Where should I put my new TV?
Too high and your neck will hurt, too close and your eyes will too. Find the best location for the TV in your home and avoid reflections…
27 Jan 2016
People in the UK spend on average 3 hours 40 minutes watching TV each day, according to Ofcom. That’s an awful lot of time each week squinting at the screen if you have annoying reflections, or craning your neck in pain if your TV is too high.
Watching TV should be entertaining not an endurance test. So it’s worth spending time before you set up to think about the best location for your TV. It could be a choice you live with for years to come – so make sure you avoid unnecessary headaches.
What’s the best distance to sit from the TV?
Sitting too close to the TV can hurt your eyes and cause you to miss the edge of the picture. Too far away and you’ll lose out on the sharp detail of high resolution screens such as 4K. This is why you need to be smart about choosing the right screen size for your home.
For the best viewing experience choose the right TV size for the distance in your room:Work out the best height for your TV
You want your TV to be in a comfortable position for director’s-cut-length movies and epic Netflix sessions. Think eye level from your sofa, rather than a tilt up or down. Here’s how to work it out:
- sit comfortably on the sofa and get someone to measure the height between the ground and your eyes
- measure the same height on your TV wall and mark the spot with a pencil
- match the centre of your TV with that pencilled spot
If that’s too low – for example, if you’re mounting your TV above a fireplace – you can get round this by choosing a TV mount with forward tilting so you can adjust it downwards.
Managing your lighting
No one enjoys trying to follow a favourite soap amid a sea of reflections.
If you have a particularly sunny room then, of course, avoid placing your TV in front of direct sunlight if possible. If not, then invest in a pivoting TV wall mount so you can move the TV to avoid the glare.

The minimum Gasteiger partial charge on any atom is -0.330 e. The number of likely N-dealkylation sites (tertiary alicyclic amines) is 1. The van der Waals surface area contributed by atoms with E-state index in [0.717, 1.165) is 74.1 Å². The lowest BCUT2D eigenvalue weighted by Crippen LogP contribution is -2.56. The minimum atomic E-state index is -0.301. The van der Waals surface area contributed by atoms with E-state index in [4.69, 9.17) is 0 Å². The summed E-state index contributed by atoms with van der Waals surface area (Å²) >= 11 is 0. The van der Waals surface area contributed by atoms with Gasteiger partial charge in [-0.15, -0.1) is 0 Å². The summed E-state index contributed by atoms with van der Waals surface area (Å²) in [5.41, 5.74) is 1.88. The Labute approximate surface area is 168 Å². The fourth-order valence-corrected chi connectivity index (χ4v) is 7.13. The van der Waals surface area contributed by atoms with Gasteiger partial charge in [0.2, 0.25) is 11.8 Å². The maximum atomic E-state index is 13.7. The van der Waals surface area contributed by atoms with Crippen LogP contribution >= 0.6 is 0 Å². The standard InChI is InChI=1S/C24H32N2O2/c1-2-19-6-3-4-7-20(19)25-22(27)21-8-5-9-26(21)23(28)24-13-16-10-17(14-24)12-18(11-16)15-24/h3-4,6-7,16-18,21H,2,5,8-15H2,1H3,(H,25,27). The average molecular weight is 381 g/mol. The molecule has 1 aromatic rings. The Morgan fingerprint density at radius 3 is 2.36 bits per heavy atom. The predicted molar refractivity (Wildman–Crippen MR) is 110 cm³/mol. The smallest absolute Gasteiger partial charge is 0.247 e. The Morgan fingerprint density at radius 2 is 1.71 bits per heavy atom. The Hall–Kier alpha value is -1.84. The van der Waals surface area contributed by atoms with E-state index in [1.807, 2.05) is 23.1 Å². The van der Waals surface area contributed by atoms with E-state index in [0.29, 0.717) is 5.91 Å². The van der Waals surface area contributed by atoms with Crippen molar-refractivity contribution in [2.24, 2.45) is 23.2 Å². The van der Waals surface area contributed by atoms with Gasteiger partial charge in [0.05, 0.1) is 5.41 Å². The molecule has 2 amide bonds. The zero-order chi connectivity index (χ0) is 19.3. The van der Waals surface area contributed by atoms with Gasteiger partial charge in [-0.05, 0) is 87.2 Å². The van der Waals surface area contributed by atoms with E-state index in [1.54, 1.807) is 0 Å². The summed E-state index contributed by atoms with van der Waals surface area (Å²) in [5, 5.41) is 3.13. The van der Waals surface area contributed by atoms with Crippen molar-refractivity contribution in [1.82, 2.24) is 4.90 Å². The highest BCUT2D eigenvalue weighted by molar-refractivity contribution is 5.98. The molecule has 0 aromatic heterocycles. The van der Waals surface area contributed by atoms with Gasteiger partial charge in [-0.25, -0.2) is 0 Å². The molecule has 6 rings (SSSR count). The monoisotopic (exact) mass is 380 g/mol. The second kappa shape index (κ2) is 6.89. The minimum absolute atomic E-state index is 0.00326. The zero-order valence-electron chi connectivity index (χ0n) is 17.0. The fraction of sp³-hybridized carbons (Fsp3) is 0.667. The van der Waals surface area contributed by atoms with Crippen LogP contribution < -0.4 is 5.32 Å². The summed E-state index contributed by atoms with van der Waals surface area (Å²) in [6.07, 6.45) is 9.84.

If sunshine’s the least of your worries (because you love a marathon movie session in a darkened room) you might have noticed that your eyes start to water or get dry, or sometimes that you may even get tension headaches. This is because you’re making your eyes adjust constantly between the darkness of the room and your TV’s screen.
It’s easy to avoid this strain. Place a neutral-coloured lamp behind the TV to create what’s known as a ‘bias light’, which ups the ambient lighting level in the room without making the TV image look worse.
Tip: don’t choose a coloured bias light as it will drain that colour from your TV’s image.
Bias lighting also counteracts glare from floor lamps positioned behind you, like reading, table or ceiling lights. If positioned badly, these can reduce your TV’s contrast, creating glare and a hazy image.
Bias lighting works with problem reflections on curved TVs too. Curved TVs can sometimes stretch and distort reflections making them more prominent than on a flat screen TV.
Prefer to leave it to the experts?
Too much hassle? Call in our experts who can advise on the best location and position for your TV when they arrive to install it.
You’ll need to make sure you’ve carried out certain checks and have the necessary equipment first. Find out more about our Knowhow service.
Picture Perfect Plus
When you first get your new TV, there are a couple of steps you need to take to ensure you get the best possible picture quality. Most TVs arrive set up for the bright fluorescent conditions of a shop, so you’ll need to adjust the settings to see all the fine detail your TV is capable of.
You can learn how to make the most of your TV with the Picture Perfect video guide created by our Knowhow experts.
In simple steps, the guide will show you what to do, talk you through the settings to change and even give you a whole suite of professional quality tools to use if you want to take your viewing to the next level. Picture Perfect Plus includes test patterns for 4K UHD TVs, as well as audio setup tones for optimum speaker placement.